Solving water scarcity and protecting the environment are two of the important challenges facing our world right now, so any project that aids one of those causes is worth consideration.
If a project can help solve both problems, well, scientists should want to seriously consider the potential.
Air HES could make a positive impact on both causes. The project is the brain child of Russian engineer Andrei Khurshdov and derives from an idea similar to the PHOG Water project highlighted earlier on Care to Click that's the student-led research project that places mesh nets on the top of mountains, capturing water from clouds as they pass through the netting.
Khurshdov's idea uses a similar mesh fabric square, but instead of fastening them to mountains Khushdov attaches them to tethered helium balloons the size of blimps, allowing them to rise thousands of feet into the air to reach clouds.
Once in the sky, the mesh captures moisture from the clouds, which clings to its strands. Gravity then takes over, allowing the water to run down the tether into a collection unit.
Getting clean water from the sky seems like a good enough idea on its face. Khurshdov projects that his pilot program could produce 264 gallons of clean drinking water per day. But then Khurshdov takes the project a step further. He intends to attach a small turbine to the anchor unit. When the water runs down the tether it will pass through the turbine, causing it to spin, thereby generating electricity.
The prototype isn't expected to light up a city, but it should produce enough power to satisfy the daily needs of a single family home.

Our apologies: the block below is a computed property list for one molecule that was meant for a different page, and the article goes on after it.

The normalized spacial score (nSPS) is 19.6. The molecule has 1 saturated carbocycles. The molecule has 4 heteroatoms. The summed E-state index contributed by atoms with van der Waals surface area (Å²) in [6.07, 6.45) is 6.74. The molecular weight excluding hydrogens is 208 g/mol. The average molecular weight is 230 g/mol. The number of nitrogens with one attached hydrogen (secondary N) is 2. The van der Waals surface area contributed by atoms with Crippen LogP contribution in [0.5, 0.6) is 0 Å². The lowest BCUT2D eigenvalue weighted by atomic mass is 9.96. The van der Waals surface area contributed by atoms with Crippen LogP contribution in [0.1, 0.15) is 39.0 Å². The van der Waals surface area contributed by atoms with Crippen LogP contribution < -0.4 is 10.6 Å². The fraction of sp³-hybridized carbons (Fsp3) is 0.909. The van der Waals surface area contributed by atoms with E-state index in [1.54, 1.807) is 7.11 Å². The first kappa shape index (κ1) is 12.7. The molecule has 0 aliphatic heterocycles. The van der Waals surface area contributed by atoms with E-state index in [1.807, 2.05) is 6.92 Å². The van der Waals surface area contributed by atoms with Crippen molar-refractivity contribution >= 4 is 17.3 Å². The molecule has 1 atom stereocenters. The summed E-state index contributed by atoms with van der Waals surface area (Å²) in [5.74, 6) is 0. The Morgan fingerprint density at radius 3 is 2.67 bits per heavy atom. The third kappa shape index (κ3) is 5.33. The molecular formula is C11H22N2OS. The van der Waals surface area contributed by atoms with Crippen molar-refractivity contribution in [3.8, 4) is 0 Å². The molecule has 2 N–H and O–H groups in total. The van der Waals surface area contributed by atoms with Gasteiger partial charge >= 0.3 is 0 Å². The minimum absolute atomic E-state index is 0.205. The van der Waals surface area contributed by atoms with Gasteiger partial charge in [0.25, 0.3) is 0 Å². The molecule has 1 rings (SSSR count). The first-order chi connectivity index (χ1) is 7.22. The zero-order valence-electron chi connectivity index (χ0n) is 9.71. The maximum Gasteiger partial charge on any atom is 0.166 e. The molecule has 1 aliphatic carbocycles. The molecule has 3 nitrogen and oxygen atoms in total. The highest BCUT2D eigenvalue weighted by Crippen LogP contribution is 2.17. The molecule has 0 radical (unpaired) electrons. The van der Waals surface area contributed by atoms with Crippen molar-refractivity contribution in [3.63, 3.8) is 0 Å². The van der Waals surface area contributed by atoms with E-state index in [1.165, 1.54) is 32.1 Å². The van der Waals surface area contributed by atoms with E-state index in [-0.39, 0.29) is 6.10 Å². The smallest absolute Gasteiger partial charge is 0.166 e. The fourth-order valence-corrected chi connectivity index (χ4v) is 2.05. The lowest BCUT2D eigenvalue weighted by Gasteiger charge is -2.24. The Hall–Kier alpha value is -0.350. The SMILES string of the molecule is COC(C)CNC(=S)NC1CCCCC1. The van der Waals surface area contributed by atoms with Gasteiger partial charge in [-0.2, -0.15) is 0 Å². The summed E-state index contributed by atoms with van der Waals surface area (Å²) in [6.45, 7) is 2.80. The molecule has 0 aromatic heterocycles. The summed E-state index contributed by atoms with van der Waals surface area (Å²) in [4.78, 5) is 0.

The program has some immediately noticeable issues to overcome. Allowing balloons to fly to such a height would have a negative impact on air traffic especially if the tethers are difficult to see. Floating a slew of balloons to collect water and produce power would be an eyesore for the community they serve. Storms could cause the balloons to crash or fly away. And this project wouldn't be nearly as effective in arid regions or during long dry spells.
Still, it seems like the idea has merit. Khurshdov is trying to raise money online to fund his prototype. Money raised in the U.S. will be sent to Khurshdov in Russia, so we can't endorse the transparency or say for sure that the money will be used as intended. We would like to see Khurshdov complete his prototype, though.
If Air HES does become useful to society the finished product will likely look much different than the prototype. Hey, that's what testing is for. If this project has a shot at helping to solve two major issues facing humanity it deserves a little leeway.
Those interested in helping end the water scarcity problem don't have to wait for the Air HES project to reach its potential before they can make a positive impact. Simply visit the Care To Click Water page and donate a free click or print useful coupons. At CareToClick.com your small actions prompt our donations to organizations working to end water scarcity.